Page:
The Tree Evangelist Inspires His Flock
Written by Todd Vogel, Homeowner
It is our good fortune that Olaf Ribeiro lives on the Island. The energetic 80-year-old is a tree evangelist who has been featured on the Today Show and in the Wall Street Journal. Olaf has worked to save trees all over Bainbridge, on the state Capitol grounds in Olympia, and ancient trees in Britain.
Loom House’s trees have less storied backgrounds, but they are important to us, and, as living beings, important to Olaf. Residents in the Pacific Northwest have the pleasure of walking through cathedrals of tall fir trees. Most people stand in awe of the magnificent trees here.
Olaf believes that trees anchor us to real value. You can’t put a real dollar figure on them. You can cut one tree down and pretend that the next one you plant keeps things even, but the living system that original tree supported – beneath the soil and above – was the growth of generations. In keeping with his value system, Olaf approaches the trees as a personal relationship. At least half his big smile is for the trees.
He showed up one Fall morning with a clipboard, his wide welcoming smile and a bush hat with one side of the brim tacked up. He carried a large syringe-like instrument that looked about the size of a tool you would use to give Godzilla a flu shot. He walked through the property, making notes about how many cones the trees were producing. More, in this context, was bad. The trees were so fearful of dying, they were creating extra cones to ensure that their DNA survived. He also noted that many of the trees were “weeping” sap down their trunks – another sure-fire sign of distress. What Olaf really wanted to know, however, was out of our view.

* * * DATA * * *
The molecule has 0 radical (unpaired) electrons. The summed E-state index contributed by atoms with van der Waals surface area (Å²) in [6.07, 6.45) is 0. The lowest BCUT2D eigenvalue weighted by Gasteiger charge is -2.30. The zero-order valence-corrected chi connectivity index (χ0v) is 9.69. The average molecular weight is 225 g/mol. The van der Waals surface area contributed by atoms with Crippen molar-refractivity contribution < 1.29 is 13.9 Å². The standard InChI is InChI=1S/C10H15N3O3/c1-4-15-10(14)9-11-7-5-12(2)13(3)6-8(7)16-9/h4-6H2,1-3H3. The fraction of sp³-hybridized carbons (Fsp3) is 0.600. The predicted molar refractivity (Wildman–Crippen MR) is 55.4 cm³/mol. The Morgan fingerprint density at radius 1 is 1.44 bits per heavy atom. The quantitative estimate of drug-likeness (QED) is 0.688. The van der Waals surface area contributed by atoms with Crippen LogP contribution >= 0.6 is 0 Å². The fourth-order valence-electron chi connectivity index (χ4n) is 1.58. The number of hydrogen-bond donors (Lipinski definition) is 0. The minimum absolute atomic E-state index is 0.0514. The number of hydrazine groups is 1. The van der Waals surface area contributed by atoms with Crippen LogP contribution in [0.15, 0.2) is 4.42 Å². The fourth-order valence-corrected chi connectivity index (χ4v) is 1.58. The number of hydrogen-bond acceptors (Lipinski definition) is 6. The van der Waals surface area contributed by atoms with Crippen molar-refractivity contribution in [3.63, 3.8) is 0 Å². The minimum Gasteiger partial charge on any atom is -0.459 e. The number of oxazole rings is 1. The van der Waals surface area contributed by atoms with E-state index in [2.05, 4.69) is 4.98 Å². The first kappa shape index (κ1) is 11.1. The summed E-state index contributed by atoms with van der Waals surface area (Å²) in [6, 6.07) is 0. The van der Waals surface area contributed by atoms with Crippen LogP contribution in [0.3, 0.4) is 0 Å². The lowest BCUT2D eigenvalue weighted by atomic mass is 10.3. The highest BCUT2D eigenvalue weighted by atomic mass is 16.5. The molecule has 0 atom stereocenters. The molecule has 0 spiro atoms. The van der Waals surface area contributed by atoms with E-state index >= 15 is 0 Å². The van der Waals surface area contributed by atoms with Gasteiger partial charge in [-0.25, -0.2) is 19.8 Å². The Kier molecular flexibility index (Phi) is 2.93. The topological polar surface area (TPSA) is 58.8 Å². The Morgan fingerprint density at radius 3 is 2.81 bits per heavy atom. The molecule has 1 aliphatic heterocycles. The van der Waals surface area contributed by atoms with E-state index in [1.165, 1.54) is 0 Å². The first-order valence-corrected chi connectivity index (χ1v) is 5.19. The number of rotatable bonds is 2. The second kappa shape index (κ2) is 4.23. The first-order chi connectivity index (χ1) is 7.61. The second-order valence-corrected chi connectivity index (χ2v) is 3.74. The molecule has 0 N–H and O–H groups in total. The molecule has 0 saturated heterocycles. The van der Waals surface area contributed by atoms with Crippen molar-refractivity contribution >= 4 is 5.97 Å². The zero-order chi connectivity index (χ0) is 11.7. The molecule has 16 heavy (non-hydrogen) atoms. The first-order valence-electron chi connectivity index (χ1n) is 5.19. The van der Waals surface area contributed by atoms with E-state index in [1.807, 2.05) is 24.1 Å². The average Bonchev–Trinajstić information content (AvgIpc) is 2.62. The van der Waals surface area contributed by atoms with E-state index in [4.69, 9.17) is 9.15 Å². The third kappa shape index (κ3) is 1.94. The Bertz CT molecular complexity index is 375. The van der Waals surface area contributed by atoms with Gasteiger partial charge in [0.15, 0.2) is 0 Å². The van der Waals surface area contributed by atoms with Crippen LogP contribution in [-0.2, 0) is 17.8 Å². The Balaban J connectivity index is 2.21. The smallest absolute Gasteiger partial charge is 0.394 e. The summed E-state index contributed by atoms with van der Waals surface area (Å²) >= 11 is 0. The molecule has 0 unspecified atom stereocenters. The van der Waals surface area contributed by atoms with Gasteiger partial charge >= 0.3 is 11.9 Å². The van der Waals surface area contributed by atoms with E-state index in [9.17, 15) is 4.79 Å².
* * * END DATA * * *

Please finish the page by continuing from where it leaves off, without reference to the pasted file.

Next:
Olaf dug into the roots of the trees and snipped off small samples. “I’ll take this back to my lab,” he said. There, Olaf analyzed the fungi and the rot in the roots. He sent us a recommendation for soil additives of mycorrhizae (a beneficial root fungus), humic acids and sea kelp, all of which increase the beneficial microbes in the soil and help the tree fight off disease. It’s a concoction that he has tested on his lab at home and thinks will work on our roots. He believes our trees can easily live another 100+ years with good care!
Then he asked us if he could give us, newcomers to the island, a tour of Bainbridge’s oldest trees. Who could say no?
When I showed Olaf this short writeup of our work with him, he offered his thoughts on working on this property: When I heard what the owners wanted to do, I was extremely excited to find someone who really cared about the natural environment as much as I did! I had finally found someone who really understood the words of Pavan Sukhdev (Project leader, The Economics of Ecosystems and Biodiversity), who aptly stated that “As a society, we just got so entranced by this idea that value means market value. And we can’t seem to get over the fact that there’s a lot that’s valuable which doesn’t have a price. I hate the term “putting a price on nature,” because there’s more than that. It’s more about valuing nature”. I look forward with great pleasure to continue to ensure the health and survival of the trees on this unique property.
Written by Todd Vogel, Homeowner